People & Places

Merchants in NewBo gear up for a festival crowd

'It's kind of like a first date,' one says. 'You don't know what to expect'

Little Bohemia, 1317 Third St. SE, is preparing to serve its share of a predicted 30,000 to 50,000 visitors to the “newbo evolve” festival. Owners said they’re calling on friends and volunteers to staff up the tavern, which also plans on renting tables and chairs for the sidewalk in front. There, staff will grill tenderloins, bratwurst and Polish sausage. (Jim Slosiarek/The Gazette)
Little Bohemia, 1317 Third St. SE, is preparing to serve its share of a predicted 30,000 to 50,000 visitors to the “newbo evolve” festival. Owners said they’re calling on friends and volunteers to staff up the tavern, which also plans on renting tables and chairs for the sidewalk in front. There, staff will grill tenderloins, bratwurst and Polish sausage. (Jim Slosiarek/The Gazette)
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CEDAR RAPIDS — Bars and restaurants in the New Bohemia District are gearing up to serve what they hope will be a healthy share of the 30,000 to 50,000 visitors predicted by organizers to attend this weekend’s first-ever “newbo evolve” festival.

“We’re probably going to do really, really good,” said one of them — Tom Slaughter, owner of Tornado’s Pub and Grub, 1600 Third St. SE. He’s renting tents and seating for 400 in a beer garden in Tornado’s parking lot. “It’s going to be huge.”

Starting Friday, the three-day newbo evolve festival is planned to be a signature event for Cedar Rapids, bringing musical acts Kelly Clarkson and Maroon 5 and a slate of speakers including figure skater Adam Rippon, film director John Waters, carpenter Clint Harp and others.

While much of the festival will focus on the NewBo area, events also are scheduled at the DoubleTree by Hilton Hotel & Convention Center, Theatre Cedar Rapids and the Cedar Rapids Public Library.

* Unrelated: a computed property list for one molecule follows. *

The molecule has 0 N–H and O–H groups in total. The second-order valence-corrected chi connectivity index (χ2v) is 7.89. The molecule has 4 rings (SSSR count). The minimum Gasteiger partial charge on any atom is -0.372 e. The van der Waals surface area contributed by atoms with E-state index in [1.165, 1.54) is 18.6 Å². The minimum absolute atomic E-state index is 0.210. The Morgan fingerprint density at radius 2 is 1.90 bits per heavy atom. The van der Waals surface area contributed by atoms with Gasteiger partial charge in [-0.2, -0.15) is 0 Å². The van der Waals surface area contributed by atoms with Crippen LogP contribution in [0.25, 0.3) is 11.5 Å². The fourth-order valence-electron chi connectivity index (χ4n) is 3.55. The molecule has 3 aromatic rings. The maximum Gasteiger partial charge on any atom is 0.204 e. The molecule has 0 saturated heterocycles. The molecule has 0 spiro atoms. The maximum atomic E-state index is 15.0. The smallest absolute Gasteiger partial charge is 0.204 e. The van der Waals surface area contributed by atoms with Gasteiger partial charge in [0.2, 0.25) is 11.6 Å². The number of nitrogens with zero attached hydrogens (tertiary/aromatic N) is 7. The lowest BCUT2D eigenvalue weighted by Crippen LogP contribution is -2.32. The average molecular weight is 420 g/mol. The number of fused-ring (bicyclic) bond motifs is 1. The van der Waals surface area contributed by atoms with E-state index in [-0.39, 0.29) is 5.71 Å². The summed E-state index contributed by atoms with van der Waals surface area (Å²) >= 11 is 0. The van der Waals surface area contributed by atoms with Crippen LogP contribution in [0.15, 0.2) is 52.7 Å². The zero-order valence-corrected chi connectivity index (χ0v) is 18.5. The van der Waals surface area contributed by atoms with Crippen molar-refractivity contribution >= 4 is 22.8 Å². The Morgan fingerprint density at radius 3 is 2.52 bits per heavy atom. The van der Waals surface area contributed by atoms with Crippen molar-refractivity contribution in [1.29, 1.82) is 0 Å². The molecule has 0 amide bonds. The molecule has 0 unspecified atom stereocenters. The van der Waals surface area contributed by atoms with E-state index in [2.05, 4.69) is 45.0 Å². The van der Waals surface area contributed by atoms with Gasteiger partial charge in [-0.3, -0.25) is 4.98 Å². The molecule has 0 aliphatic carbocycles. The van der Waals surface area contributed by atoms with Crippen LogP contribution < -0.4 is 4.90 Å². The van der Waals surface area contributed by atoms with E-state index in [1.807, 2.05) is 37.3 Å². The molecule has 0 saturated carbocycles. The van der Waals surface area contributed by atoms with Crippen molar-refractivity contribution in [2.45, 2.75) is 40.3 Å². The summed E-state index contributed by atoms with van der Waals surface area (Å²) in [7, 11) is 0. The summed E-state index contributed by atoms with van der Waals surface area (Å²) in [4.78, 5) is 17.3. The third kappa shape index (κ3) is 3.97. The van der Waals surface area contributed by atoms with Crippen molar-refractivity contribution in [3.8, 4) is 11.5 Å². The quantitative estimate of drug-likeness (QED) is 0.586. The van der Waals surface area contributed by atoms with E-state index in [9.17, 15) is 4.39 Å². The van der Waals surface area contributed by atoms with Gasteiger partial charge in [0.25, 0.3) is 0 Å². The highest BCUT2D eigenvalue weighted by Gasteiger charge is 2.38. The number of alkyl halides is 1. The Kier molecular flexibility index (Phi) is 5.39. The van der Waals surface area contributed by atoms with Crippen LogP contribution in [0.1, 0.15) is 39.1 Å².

Three-day passes are on sale for $375, plus taxes and fees. General admission tickets to see Kelly Clarkson on Friday are $54.50, plus taxes and fees, and general admission tickets to see Maroon 5 on Saturday are $70, plus taxes and fees.

Besides the possibility of big crowds, the festival will be accompanied by street closures and the unknown of just how many people who have purchased tickets will peel away to restaurants, bars and retailers. Many merchants interviewed said they were at least cautiously optimistic, depending on their niche.

“It’s kind of like a first date,” said Jeremy Vega, owner of the Analog Vault at 215 11th Ave. SE “You don’t know what to expect, but you hope it’s going to go all right.”

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Vega hopes the festival attracts some people interested in the vintage vinyl and stereo equipment he sells.

“We’re a music store in the middle of a three-day music festival,” he said. “That can’t be bad.”

The Raygun T-shirt store will add staff at its 1028 Third St. SE location and introduce some new Cedar Rapids-themed shirts this week, though none branded with newbo evolve.

“We can see all sides of the arguments,” said Raygun founder Mike Draper. “From street closures to weather to people to prices, there’s no way to guarantee a good event. But I think Cedar Rapids has done a good job the last couple of years.”

He said the T-shirts his store sells typically do well at special events. “It’s the only thing you can fire out of a cannon at people and they’re happy,” he said.

Closer to newbo evolve’s main music stage, Dave Owens hopes to sell a few classics, too.

“I’m excited to have that many people in close proximity,” said Owens, owner of Mad Modern at 227 16th Ave. SE, about a block east of the stage. “Worst-case scenario is a lot of exposure.”

Owens said he’ll be selling records at his store, which specializes in vintage furnishings and accessories, through the weekend.

Plans for newbo evolve have, well, evolved. Since the festival was announced, most events requiring paid admission have shifted south. That leaves most of the NewBo neighborhood open to all visitors, whether they hold tickets or not.

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“I feel more encouraged,” said Stephanie Brandenburg, owner of Frond Shop + Studio, at 1101 Third St. SE. “I was concerned originally that they were going to shut down the area. Now they’re working with us.”

“This has been the product of that feedback,” Aaron McCreight, president of newbo evolve sponsor GO Cedar Rapids, said of meetings with neighborhood business owners. “Obviously, we want to work with the neighborhood. We want this to be a crazy success for the neighborhood.”